"It is something to be able to paint a particular picture, or to carve a statue, and so to make a few objects beautiful; but it is far more glorious to carve and paint the very atmosphere and medium through which we look, which morally we can do. To affect the quality of the day, that is the highest of arts. Every man is tasked to make his life, even in its details, worthy of the contemplation of his most elevated and critical hour." --Henry David Thoreau

7 comments:

  1. Woo-hoo Steelers!!

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  2. I definitely appreciate your revelation about trivialities--you're the person who's letting yourself be brought down--but suggesting that you're "too smart and too sophisticated to care that much about sports" implies that people who do care that much about sports aren't as smart or sophisticated as you. That sounds less like a calm, analytical voice and more like your ego talking.

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  3. One of the difficulties for men is that involvement in sports is one of the ways to affirm their masculine role, which needs constant re-definition in our society (as opposed to women's role which is defined once and forever as nurterer). The sports thing, then, when your team isn't doing well, gets translated into intense frustration and "put down" feeling. You did a remarkable thing by perceiving that you can stand aside from those negative feelings and choose-or not--to let them control you. That's a real man speaking!

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  4. OK, so I can't spell "nurturer"--

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  5. Sarah, how do those gender-based (and sport-based) stereotypes apply to the women on my co-ed soccer team?

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  6. Re: Shawn's first comment, I can see how it comes across that way. What I said was that I "should be" too smart and too sophisticated, which isn't quite the same thing, even if it has a similar flavor to it. It's not about my superiority, it's about my failure to live up to my own conclusions.

    Don't mistake me: I care about professional sports and devote some of my time and energy to them. Obviously. But if you care so much about how a bunch of millionaires spend their day that it ruins yours, well, I have my doubts that that's either a smart or a sophisticated way to live.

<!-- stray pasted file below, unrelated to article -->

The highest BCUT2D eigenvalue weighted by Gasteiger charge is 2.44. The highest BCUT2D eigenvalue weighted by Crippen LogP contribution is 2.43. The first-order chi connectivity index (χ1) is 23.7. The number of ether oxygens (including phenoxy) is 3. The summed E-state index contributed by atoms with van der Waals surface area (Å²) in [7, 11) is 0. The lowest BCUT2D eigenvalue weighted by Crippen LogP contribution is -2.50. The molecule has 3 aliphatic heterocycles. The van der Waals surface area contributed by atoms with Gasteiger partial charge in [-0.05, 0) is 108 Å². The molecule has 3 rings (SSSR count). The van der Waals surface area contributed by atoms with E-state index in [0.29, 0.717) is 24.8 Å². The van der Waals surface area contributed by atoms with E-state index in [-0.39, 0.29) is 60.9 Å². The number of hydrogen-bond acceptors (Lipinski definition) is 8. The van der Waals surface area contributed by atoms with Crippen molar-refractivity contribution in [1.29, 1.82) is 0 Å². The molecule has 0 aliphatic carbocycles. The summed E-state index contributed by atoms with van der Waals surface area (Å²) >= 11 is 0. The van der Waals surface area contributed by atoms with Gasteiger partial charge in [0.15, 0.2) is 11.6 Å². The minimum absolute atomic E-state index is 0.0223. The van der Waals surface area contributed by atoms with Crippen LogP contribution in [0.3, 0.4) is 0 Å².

Now, if someone would like to make me a smart and/or sophisticated argument about why I should devote myself wholly to a professional sports team without reservation for the emotional cost that may entail, I'm all ears (or eyes).

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  7. Re: Sarah and Shawn and gender roles.

    I don't want to put words in Sarah's mouth, but my take on it is that over the past century (?), men's and women's roles in our society have been evolving (at a pace that is no doubt alarming to some). Not so long ago, men had a fairly rigidly defined role as "the great provider." He went to work and provided THE income (his wife "didn't work," which meant she probably worked twice as hard as he did, but her sphere was the home, not "at work."). And you can add in all the other things that were presumed to go with that role. Well, now you can pretty much throw that out, not only because both women and men work outside the home, but because everything else has changed too. Women's roles have altered radically too, from having a career to the range of careers available, to a woman's involvement in not only watching but, as Shawn points out, participating in sports as an adult.

    But I think Sarah's point was that women, for better or worse, end up either pushed into or pulled into the role of nurturer. I recognize that there are women who neither feel pulled in that direction nor allow themselves to be pushed that way, but I'm trying to speak to the trend. And the point is that whatever roles and identities women may take on, that role of nurturer amounts to a fixed point. What I made of Sarah's point was that, lacking that fixed point of gender identity, men gravitate toward sports spectatorship as part of forming a male identity (it's not exclusively male, but it is very clearly and legitimately male).

    Anyway, that's my take on Sarah's comment, which I found interesting.